Scientists at the Vienna University of Technology have developed the world’s most powerful terahertz quantum cascade laser, breaking the previous record held by the Massachusetts Institute of Technology.
Whether it is diagnostic imaging, analysis of unknown substances or ultrafast communication – terahertz radiation sources are becoming more and more important. At the Vienna University of Technology, an important breakthrough has been achieved.
Terahertz waves are invisible, but incredibly useful; they can penetrate many materials which are opaque to visible light and they are perfect for detecting a variety of molecules. Terahertz radiation can be produced using tiny quantum cascade lasers, only a few millimeters wide. This special kind of lasers consists of tailor made semiconductor layers on a nanometer scale. At the Vienna University of Technology (TU Vienna) a new world record has now been set; using a special merging technique, two symmetrical laser structures have been joined together, resulting in a quadruple intensity of laser light.
Jumping Electrons Create Terahertz Light
For the electrons in each layer of the quantum cascade laser, only certain discrete energy levels are allowed. If the right electrical current is applied, the electrons jump from layer to layer, in each step emitting energy in the form of light. This way, the exotic terahertz radiation with wavelengths in the sub-millimeter regime (between microwaves and infrared) can be produced with high efficiency.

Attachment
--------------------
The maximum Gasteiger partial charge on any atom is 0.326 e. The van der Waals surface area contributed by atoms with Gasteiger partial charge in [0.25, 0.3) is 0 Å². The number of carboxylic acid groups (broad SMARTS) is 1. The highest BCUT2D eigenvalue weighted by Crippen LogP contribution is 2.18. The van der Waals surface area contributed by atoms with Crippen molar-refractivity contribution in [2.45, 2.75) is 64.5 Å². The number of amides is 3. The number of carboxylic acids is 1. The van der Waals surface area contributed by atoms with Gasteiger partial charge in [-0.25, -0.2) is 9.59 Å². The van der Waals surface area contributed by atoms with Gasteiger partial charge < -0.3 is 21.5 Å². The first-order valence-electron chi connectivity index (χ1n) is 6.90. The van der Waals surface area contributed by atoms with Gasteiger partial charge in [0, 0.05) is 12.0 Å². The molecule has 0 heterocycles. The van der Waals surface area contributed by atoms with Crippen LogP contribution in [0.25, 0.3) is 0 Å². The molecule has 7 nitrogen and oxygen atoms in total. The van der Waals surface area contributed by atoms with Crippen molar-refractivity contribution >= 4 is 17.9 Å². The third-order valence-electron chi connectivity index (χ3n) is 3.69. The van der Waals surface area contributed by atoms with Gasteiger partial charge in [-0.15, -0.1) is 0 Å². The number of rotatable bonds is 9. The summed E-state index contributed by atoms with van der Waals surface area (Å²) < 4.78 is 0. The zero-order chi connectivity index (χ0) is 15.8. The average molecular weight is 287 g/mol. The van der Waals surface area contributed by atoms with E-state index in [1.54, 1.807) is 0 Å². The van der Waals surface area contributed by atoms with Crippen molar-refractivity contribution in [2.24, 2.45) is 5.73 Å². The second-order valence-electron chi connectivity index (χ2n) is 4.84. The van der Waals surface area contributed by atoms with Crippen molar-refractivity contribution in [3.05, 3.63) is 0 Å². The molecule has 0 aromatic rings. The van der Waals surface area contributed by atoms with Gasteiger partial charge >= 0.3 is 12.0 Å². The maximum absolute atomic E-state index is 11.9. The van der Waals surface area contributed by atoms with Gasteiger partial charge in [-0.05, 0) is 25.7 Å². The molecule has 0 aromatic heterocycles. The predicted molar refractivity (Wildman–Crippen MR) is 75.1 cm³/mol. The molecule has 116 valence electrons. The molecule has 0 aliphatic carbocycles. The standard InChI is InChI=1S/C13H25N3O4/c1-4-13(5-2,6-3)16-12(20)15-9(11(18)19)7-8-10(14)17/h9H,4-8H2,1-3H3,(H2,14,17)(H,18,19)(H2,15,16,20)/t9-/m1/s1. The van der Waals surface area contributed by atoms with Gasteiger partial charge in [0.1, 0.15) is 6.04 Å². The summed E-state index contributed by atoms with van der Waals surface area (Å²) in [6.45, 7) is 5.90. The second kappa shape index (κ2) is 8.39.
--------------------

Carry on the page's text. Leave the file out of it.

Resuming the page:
Many molecules absorb light of this spectral region in a very characteristic way – they can be considered to have an “optical fingerprint”. Because of this, terahertz radiation can be used for chemical detectors. It also plays an important role for medical imaging; one the one hand, it is non-ionizing radiation, its energy is considerably lower than that of roentgen radiation, therefore it is not dangerous. On the other hand, its wavelength is shorter than that of microwave radiation, which means that it can be used to create higher resolution images.
These applications may bring back memories of the legendary “Tricorder” from Star Trek, a portable multi-purpose analytical instrument. For measuring objects at a distance and for medical imaging, compact light sources with a very high optical power are required.
A possible way to increase the laser power is to use more semiconductor layers. A higher number of layers means that the electron changes its energy states when it passes through the structure, and therefore the number of emitted photons increases. The production of such multi-layer structures, however, is extremely difficult. Prof. Karl Unterrainer’s team at the Institute of Photonics at the Vienna University of Technology has now succeeded in merging two separate quantum cascade lasers in a so-called bonding process.
“This only works for a very specific design of the quantum cascade structure”, says Christoph Deutsch (TU Vienna), “With standard quantum cascade lasers, this would definitely be impossible.” Symmetrical lasers are required, through which electrons can pass in both directions. The team had to study and compensate for the asymmetries which usually arise in the laser.